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China in Africa: The Real Story

China's $23 Billion Deal in Nigeria: How Real Is It?

Deborah Brautigam

The Nigerian National Petroleum Corporation (NNPC) announced on Thursday last week that it had signed an MOU with China State Construction Engineering Corporation Ltd. to construct three oil refineries (about 250,000 bbl/day capacity each) and a petrochemical plant. The total cost would reportedly be $23 billion (or $23.8 billion, according to Beijing's official mouthpiece People's Daily, which also announced the MOU). If we disregard the petrochemical plant, the projected cost would be about $30,666 per capacity-barrel (a measure I think I just invented).

The endeavor still needs to secure loan financing: a combination of supplier's credits guaranteed by SINOSURE, and loans from a consortium of Chinese banks (as far as I know, SINOSURE is simply an export insurance/guarantee agency; it doesn't supply finance itself). This is clearly not a Chinese, but a Nigerian investment. As the People's Daily noted: "Nigeria State Petroleum Corp is responsible for the construction funds."

According to All Africa, 80% of the funding would be supplied by CSCEC, and 20% by NNPC.  If CSCEC merely supplies loans, this doesn't imply any equity shares in the refinery.

How solid is this news? CSCEC is a Beijing firm, a Shanghai stock exchange-listed company, and a subsidiary of China's largest state-owned construction company. It's a very respectable company, unlike the mysterious Hong Kong-based China International Fund we've seen a lot of lately.

But it's still early. An MOU is a sign of intention:  more than a first date, but much less than a wedding ceremony. The chances of this being derailed, like other large Chinese projects in Nigeria, are high. Yet it also has all the hallmarks of China's more successful deals in Africa. No bids. Creative loan financing. Chinese concern about loan repayment. "Agency of restraint" that locks some of a county's natural resources into directly useful infrastructure. Note these provisions, in particular:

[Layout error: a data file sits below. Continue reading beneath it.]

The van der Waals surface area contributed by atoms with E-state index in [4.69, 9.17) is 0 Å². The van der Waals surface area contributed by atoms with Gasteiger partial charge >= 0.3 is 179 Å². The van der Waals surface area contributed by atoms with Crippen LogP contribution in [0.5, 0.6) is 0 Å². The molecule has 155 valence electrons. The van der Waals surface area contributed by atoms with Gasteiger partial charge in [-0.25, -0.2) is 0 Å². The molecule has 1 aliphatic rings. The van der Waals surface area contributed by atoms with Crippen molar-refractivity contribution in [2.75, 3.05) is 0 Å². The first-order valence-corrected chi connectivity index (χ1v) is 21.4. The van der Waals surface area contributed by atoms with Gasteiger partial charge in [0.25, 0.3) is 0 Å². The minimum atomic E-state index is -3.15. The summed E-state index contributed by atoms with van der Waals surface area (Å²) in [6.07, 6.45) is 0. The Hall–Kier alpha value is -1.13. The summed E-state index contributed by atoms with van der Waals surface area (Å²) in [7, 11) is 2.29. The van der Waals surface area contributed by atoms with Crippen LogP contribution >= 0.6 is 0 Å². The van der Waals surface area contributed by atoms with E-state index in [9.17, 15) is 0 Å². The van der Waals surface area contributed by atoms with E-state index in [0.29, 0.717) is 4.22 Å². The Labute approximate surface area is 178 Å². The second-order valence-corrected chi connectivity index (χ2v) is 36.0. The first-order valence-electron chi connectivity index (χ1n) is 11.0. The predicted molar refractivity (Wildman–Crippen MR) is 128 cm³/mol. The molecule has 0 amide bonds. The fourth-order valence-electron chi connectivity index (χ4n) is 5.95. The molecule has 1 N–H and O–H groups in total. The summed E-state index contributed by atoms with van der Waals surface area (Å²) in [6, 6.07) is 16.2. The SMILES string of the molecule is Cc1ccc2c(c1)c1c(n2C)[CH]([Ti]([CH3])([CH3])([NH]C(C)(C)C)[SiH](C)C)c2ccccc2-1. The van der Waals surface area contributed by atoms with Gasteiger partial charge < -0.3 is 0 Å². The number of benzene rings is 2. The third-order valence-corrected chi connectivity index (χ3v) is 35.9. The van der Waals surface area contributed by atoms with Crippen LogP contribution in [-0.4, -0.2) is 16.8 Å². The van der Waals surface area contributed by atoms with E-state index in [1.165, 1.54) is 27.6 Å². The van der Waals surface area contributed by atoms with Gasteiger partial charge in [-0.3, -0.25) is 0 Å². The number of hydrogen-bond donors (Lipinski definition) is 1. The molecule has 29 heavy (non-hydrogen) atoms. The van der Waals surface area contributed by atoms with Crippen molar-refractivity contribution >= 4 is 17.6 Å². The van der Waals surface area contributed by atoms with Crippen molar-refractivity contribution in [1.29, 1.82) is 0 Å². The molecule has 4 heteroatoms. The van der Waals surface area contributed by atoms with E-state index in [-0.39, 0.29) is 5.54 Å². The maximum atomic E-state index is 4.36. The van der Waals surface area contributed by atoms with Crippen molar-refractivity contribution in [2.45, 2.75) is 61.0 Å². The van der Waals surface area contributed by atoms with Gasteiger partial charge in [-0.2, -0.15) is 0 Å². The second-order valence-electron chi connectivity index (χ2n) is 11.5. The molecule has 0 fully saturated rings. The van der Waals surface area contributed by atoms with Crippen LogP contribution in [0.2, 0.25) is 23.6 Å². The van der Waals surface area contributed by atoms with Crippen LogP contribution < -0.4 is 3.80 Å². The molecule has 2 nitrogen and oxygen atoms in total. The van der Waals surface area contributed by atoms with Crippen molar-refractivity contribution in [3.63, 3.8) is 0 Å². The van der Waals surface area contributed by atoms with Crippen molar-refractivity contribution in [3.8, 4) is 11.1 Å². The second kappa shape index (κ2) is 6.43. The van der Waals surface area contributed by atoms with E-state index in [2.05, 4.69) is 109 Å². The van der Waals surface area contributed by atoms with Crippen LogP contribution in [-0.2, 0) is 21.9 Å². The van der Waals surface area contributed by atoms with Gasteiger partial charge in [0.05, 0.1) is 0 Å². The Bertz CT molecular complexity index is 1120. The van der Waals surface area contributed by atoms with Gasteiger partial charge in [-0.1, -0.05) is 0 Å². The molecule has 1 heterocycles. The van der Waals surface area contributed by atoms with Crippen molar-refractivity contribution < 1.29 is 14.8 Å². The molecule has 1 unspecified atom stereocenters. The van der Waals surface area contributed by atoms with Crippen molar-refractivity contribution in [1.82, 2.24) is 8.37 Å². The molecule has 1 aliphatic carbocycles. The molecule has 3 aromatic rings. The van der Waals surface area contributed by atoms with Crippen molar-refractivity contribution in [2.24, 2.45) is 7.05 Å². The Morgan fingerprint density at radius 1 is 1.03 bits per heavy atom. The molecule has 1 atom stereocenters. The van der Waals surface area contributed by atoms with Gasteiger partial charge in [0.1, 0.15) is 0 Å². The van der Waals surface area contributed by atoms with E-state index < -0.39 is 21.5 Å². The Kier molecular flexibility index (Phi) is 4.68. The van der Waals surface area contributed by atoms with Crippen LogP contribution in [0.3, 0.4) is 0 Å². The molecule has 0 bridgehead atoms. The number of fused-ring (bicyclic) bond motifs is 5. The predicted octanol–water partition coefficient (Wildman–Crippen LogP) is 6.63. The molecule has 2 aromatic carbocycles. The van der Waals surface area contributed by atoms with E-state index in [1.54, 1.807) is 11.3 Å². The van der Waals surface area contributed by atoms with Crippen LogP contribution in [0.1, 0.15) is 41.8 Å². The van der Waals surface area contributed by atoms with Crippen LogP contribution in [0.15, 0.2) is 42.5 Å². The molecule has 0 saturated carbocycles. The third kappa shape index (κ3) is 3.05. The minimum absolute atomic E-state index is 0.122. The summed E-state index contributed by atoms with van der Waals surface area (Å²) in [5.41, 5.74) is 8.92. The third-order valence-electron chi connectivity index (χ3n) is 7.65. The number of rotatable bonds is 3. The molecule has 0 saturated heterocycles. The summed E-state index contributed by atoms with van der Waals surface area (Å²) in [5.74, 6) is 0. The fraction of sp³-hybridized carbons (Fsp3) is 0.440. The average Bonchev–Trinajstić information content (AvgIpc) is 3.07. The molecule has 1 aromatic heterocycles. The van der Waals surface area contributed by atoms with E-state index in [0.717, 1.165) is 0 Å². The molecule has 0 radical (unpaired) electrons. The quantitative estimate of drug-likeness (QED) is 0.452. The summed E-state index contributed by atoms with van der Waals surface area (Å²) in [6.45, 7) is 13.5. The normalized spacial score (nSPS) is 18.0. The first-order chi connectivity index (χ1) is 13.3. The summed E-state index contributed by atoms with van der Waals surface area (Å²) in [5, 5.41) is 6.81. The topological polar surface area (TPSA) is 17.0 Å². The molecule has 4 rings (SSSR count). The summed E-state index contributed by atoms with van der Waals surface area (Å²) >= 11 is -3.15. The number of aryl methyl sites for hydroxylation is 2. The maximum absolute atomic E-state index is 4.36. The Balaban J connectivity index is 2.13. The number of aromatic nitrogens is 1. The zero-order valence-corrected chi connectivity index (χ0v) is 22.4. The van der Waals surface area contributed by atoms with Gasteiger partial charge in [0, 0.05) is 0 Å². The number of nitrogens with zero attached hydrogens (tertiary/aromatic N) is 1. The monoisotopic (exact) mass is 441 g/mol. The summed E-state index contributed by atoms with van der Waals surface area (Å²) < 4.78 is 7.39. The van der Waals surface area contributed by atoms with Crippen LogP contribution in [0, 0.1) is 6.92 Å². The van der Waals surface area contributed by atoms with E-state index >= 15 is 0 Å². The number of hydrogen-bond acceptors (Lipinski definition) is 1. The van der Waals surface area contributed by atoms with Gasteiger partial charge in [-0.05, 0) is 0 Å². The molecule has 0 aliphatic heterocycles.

...the operational mode of the new refineries will be different from that of the existing ones, ... government will have no shares or financial contribution to make in the construction and management of the plants as the entire project will be executed with loans sourced by NNPC and the Chinese firm. The refineries are to be managed by CSCEC consortium upon completion until the full recovery of their loan used on the project.
With this much detail, it sounds like the project(s) are indeed fairly advanced. They also sound like BOT (Build, Operate, Transfer), projects, rather than BOOT (Build, Own, Operate, Transfer). This would differ from the model set up with Sicomines in the DRC. Chinese lenders will expect the loans to be secured, probably with oil export proceeds sent to a Chinese escrow account. Also in contrast to the DRC, there is no talk of a resource concession linked directly to the deal.

SINOSURE is very conservative. If they do get involved in guaranteeing the loans, they will want to make very sure they don't lose their shirt.  But will the Nigerian government provide a sovereign guarantee? There could be more wrangling around sovereign guarantees such as we saw in the DRC with the $9 billion (now $6 billion) copper project.

Could this still be win-win for Nigeria? It would be terrific if Nigerians could finally refine their own oil. They presently import about 85% of their fuel needs, despite being a major oil producer. Some 20,000 Nigerians are expected to find direct and indirect employment through the construction and operation of the plants. But ultimately the benefit for Nigerians rests not just in employment and in the national pride of refining their oil, but in the cost of refining versus importing it. International tenders and competitive bidding are supposed to ensure that countries get value for their money. Not that this always works.

A quick search of refinery construction costs yielded one recent report of a refinery planned for Kuwait of 615,000 bbl/day capacity, for $19 billion ($30,894 per barrel of capacity). But that contract was canceled after opposition members objected that even though it was an international tender, it had not been done properly. (The companies were South Korean, Japanese, and American). The projected costs of the Nigerian project seem to be in line with the estimates for the proposed Kuwait construction. Another project proposed in South Africa was estimated to cost $10 bn for a 400,000 bbl/day capacity refinery, or $25,000 per barrel of capacity.

I remember analyzing the cost of producing irrigated wheat in Nigeria while on a World Bank mission there in 1987. We found that it cost 10 times as much in foreign exchange to produce irrigated wheat in Nigeria as was saved by not importing the wheat. If they do come to pass, let's hope these oil refineries are a more efficient venture. But if they don't come to pass, this will reinforce what Peter Bosshard said in response to my post on Nigerian power plants: 
Because of financial and political spoils, signing a contract for a big infrastructure project is more attractive than actually building and operating it. This is one reason why so many deals are announced but then never materialize. (See more on this in his blog post: Money for Nothing (Or How Corruption Fuels Dam Building in Nigeria).
So ... who wants to take bets on these projects going forward? A hat tip to Peter Lewis for this story.